Joseph Haydn was born in the village of Rohrau, about 30km to the east of Vienna, in 1732. He was brought to Vienna in 1740 to sing in the choir of the Stephansdom after being 'talent-spotted' in Hainburg – not far from Rohrau – where he was being trained in music (from the tender age of 5) by a schoolmaster relative (Frankh) of his parents. When his voice broke in 1749 he was considered of no further use to the Stephansdom choir and was dismissed.

With little formal education, but with knowledge gained by his acute observation of the music of the Stephansdom, he lived with some difficulty as a freelance musician, sharing a room with a friend, working as a teacher and occasional performer, and studying the works of Fux and CPE Bach to improve his skills. Eventually he became accompanist and servant to the Italian composer Porpora, moving on to work for two aristocratic patrons in Vienna: first Baron Fürnberg, then in the late 1750s for Count Morzin, his first full-time job, and for whom he wrote his first symphonies. In 1761 he was appointed assistant Kappellmeister for Prince Anton Esterházy at Eisenstadt.

Thirty years later, when the musicians at Eisenstadt were disbanded following the death of Prince Nikolaus Esterházy, Haydn retained his salary and title, but moved back to be based in Vienna. In fact, freed of the ties of Eisenstadt, he set off on his first highly successful London visit at the invitation of the impresario Salomon, staying for 18 months from January 1991. On his return to Vienna he bought the quite substantial house that is now the Haydn Museum. He went to London again from February 1794 to August 1795, a visit that was even more successful both financially and artistically.

The Haydn Museum was five minutes walk from my hotel. As is usual with the Wien Museum places, the display consists largely of contemporary drawings, paintings and copies of manuscripts, etc. The etching of the composer and conductor Antonio Salieri, Haydn's contemporary, is there, as everywhere; and two large paintings side by side of the music patron Gottfried van Swieten, and the organist Johann Georg Albrechtsberger, with whom Beethoven studied composition after not getting on too well with Haydn. The rooms nicely preserved, and a real feeling that they could have been this way when Haydn was here.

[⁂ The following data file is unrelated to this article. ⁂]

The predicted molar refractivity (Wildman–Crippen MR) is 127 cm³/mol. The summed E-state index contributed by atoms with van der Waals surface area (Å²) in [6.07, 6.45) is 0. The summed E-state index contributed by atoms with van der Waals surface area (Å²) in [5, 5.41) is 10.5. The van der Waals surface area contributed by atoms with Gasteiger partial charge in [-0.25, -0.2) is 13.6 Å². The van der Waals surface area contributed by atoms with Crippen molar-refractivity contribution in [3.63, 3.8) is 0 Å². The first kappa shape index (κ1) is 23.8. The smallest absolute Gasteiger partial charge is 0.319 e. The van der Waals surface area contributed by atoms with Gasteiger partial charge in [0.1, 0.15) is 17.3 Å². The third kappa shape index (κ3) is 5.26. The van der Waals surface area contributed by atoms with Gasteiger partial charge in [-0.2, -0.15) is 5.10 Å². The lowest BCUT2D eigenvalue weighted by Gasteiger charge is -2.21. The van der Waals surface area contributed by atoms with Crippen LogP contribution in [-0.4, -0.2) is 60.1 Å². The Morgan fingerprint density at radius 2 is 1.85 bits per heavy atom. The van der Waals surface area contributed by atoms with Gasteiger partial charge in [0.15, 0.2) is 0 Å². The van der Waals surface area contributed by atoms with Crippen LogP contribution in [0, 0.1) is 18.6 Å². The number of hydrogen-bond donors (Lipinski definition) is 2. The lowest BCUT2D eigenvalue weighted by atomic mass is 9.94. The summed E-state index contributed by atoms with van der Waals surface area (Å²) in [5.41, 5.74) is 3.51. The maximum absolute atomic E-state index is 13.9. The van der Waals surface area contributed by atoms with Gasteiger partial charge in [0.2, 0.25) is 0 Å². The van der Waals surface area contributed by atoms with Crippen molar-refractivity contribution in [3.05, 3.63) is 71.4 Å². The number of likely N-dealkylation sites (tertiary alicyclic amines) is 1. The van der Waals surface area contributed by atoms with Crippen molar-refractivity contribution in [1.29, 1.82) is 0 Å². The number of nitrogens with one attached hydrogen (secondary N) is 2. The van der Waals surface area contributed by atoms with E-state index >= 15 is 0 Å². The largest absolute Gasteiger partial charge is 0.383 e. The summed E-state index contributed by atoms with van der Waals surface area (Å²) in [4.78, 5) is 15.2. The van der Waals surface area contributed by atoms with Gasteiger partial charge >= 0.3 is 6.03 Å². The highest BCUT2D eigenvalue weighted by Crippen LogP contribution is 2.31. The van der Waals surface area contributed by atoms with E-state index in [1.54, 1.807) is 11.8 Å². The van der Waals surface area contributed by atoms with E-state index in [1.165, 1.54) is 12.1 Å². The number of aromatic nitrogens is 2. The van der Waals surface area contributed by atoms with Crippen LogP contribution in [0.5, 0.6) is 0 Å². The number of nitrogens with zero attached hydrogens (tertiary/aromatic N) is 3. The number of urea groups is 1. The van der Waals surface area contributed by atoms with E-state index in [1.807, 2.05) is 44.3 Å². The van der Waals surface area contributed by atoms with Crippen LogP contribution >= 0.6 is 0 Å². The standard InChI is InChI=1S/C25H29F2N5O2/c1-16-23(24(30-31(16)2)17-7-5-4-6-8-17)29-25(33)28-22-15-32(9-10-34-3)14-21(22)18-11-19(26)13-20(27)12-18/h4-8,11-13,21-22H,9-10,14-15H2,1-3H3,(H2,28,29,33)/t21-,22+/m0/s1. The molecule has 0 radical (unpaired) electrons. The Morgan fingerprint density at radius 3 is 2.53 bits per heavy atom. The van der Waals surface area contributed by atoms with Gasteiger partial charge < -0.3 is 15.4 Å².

I was particularly interested in a coloured etching entitled Ansicht des Großer Redoutensaales der Wien Hofburg [View of the Redouten Hall of the Hofburg in Vienna] by Joseph Schütz, which shows a musical do for the rich and famous: musicians up on the balcony left, posh clothes everywhere. But right at the front, in the centre, clearly the focus, is what looks like a beggar holding out his bowl to a smart gentleman, who is very much looking down his nose; his wife turns away in disgust. Why this focus? What's the story? Back home, an internet search fails to provide a good answer. One of the few references suggests it's a masked ball at the Congress of Vienna in 1814 (probably correct), but also mentions a performance of Beethoven's seventh symphony. This symphony (and the eighth, and Fidelio) were indeed performed during the Congress, but clearly not by the few musicians lined along the gallery in the Redoutensaal in this picture, unless there are many more of them 'out of shot' – I count three violins, a bassoon and (I think) a horn. And it doesn't explain the beggar.

One room in the Haydn Museum is given over to a few effects of Johannes Brahms (1833-1897). One of these is a chair with a line of music and a simple tune painted on its back, with words underneath which the curator translated as: "Hey gypsy, play for me". The room felt a bit incongruous: Brahms was an admirer of Haydn, but then so were many other people. I guess, cynic than I am, that Wien Museum felt they should have a Brahms room somewhere, and Haydn's house was OK. Anyway, it was nicely done, as always.

Just over the river in Taborstraße, not far from the Johann-Strauss-Museum, I sought out the Kirche der Barmherzigen Brüder [Church of the Brothers of Mercy] where Haydn – then in his mid-20s – was organist from 1755-1758, a few years before starting his long employment in Eisenstadt. Taborstraße is a wide, dull street with parked cars and tram wires, and the weather was dire, so I took just a few photos of the outside and the plaque, using the Coolpix P5000 as being easier and more discreet.

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